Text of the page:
Boston hotel room daydream through Willy’s departure from Frank’s Chop House
Upon his sons’ departure from Frank’s Chop House, Willy is immersed in the memory of the teenage Biff’s visit to see him in Boston. In his daydream it is night and he is in a hotel room with his mistress, while in the present he is presumably still in the restroom of Frank’s Chop House. Biff is outside knocking on the hotel room door, after telephoning the room repeatedly with no result. The Woman, who is dressing, pesters Willy to answer the door. She flirtatiously describes how he has “ruined” her, and she offers to send him straight through to the buyers whom she represents the next time he visits Boston on business. Willy, who is clearly nervous about his surprise visitor, finally consents to her appeals to answer the door. He orders her to stay in the bathroom and be quiet, believing it may be a nosy hotel clerk investigating their affair.
Willy answers the door, and Biff reports that he failed math. He asks Willy to persuade the teacher, Mr. Birnbaum, to pass him. Willy tries to get Biff out of the room quickly with promises of a malted drink and a rapid trip home to talk to the math teacher. When Biff mockingly imitates his teacher’s lisp, The Woman laughs from the bathroom. She exits the bathroom, wearing only a negligee, and Willy pushes her out into the hallway. He tries to pass her off as a buyer staying in the room next door who needed to shower in Willy’s bathroom because her room was being painted. Biff sits on his suitcase, crying silently, not buying his father’s lies. Willy promises to talk to the math teacher, but Biff tells him to forget it because no one will listen to a phony liar. He resolves not to make up the math test and not to attend college, effectively negating his contracted role in Willy’s inflated version of the American Dream. He deals the most serious blow by accusing Willy of giving Linda’s stockings away to his mistress. Biff leaves, with Willy kneeling and yelling after him.
Stanley pulls Willy out of his daydream. Willy is on his knees in the restaurant ordering the teenage Biff to come back. Stanley explains his sons’ absence, and Willy attempts to tip him, but Stanley stealthily slips the dollar bill back into Willy’s coat as he turns. Willy asks him to direct him to a seed store, and he rushes out, frantically explaining that he must plant immediately, as he does not “have a thing in the ground.”
Nothing’s planted. I don’t have a thing in the ground.
Willy settles on Biff’s discovery of his adultery as the reason for Biff’s failure to fulfill Willy’s ambitions for him. Before he discovers the affair, Biff believes in Willy’s meticulously constructed persona. Afterward, he calls Willy out as a “phony little fake.” He sees beneath Willy’s facade and rejects the man behind it; to be exposed in this way as a charlatan is the salesman’s worst nightmare. Assuming a characteristically simplistic cause-and-effect relationship, Willy decides that Biff’s failure to succeed is a direct result of the disillusionment that he experiences as a result of Willy’s infidelity. Despising Willy for his affair, Biff must also have come to despise Willy’s ambitions for him.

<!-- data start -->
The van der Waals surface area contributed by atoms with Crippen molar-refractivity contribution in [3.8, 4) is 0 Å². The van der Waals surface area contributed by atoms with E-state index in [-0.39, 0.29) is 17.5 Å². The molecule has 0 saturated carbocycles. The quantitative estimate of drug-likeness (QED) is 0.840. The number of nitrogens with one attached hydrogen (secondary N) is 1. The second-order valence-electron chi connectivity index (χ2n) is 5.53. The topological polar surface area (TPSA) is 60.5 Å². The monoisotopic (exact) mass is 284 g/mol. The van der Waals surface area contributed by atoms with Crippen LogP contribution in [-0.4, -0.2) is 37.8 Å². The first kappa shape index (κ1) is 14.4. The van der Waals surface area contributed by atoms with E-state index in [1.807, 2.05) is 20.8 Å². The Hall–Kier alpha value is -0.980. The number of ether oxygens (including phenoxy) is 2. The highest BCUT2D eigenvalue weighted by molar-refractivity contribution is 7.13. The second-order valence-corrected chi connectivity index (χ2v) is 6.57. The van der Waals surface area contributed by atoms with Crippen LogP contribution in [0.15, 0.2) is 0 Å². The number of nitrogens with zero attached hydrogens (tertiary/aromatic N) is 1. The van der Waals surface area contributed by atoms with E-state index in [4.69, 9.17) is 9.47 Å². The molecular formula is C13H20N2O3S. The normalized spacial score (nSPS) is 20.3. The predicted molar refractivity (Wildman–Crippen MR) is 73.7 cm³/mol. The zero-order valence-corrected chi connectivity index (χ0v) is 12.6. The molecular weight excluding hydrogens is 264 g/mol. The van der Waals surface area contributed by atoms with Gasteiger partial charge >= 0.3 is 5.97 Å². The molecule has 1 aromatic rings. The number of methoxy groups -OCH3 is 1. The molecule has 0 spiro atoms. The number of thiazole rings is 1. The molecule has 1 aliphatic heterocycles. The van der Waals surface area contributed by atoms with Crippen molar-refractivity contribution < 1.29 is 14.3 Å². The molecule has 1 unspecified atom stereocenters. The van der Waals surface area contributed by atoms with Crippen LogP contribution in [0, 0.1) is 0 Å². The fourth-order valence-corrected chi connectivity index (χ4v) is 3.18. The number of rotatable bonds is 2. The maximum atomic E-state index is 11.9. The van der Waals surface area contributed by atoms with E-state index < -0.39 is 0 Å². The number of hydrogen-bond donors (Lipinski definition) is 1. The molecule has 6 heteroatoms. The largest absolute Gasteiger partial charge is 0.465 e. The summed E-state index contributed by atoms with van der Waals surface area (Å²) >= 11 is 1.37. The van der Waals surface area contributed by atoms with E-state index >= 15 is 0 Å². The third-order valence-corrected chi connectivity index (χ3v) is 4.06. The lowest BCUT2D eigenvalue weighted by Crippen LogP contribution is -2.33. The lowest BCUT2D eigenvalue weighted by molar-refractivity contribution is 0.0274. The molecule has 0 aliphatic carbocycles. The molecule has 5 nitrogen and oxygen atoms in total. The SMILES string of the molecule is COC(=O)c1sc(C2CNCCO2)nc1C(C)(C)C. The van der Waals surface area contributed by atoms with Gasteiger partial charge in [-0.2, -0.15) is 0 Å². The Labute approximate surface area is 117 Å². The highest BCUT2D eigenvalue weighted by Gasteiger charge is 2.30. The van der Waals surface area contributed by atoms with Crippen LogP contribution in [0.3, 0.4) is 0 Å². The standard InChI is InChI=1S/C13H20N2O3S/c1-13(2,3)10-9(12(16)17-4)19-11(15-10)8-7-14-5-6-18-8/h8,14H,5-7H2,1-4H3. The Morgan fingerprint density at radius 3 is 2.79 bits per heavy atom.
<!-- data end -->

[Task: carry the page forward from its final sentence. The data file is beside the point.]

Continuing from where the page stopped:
In this reckoning, Willy again conflates the personal with the professional. His understanding of the American Dream as constituting professional success and material gain precludes the idea that one can derive happiness without these things. Ironically, in Willy’s daydream this desired tangible proof of success is acquired by means of the immaterial and ephemeral concepts of “personal attractiveness” and being “well liked.” Willy believes that Biff, no longer able to respect him as a father or a person, automatically gave up all hopes for achieving the American Dream, since he could not separate Willy’s expectations of him from his damaged emotional state. In a sense, Willy is right this time—Biff’s knowledge of Willy’s adultery tarnishes the package deal of the total Dream, and Biff rejects the flawed product that Willy is so desperately trying to sell him.
Willy’s earlier preoccupation with the state of Linda’s stockings and her mending them foreshadows the exposure and fall that the Boston incident represents. Until the climactic scene in the restaurant, when Biff first attempts to dispel the myths and lies sinking the Loman household, the only subconscious trace of Willy’s adultery is his insistence that Linda throw her old stockings out. The stockings’ power as a symbol of his betrayal overcomes Willy when Biff’s assault on his increasingly delicate shield of lies forces him to confront his guilt about his affair with The Woman. When Biff, the incarnation of Willy’s ambition, rejects the delusion that Willy offers, Willy’s faith in the American Dream, which he vested in his son, begins to dissolve as well.
I went on here to review for a test, and it was a complete waste of time. The interpretation of the play is no narrow minded my 10 year old brother could have figured it out.
27 out of 182 people found this helpful
I saw the play; Sparknotes is an excellent recap of the play.
20 out of 26 people found this helpful
Id be better off just reading the book.
6 out of 29 people found this helpful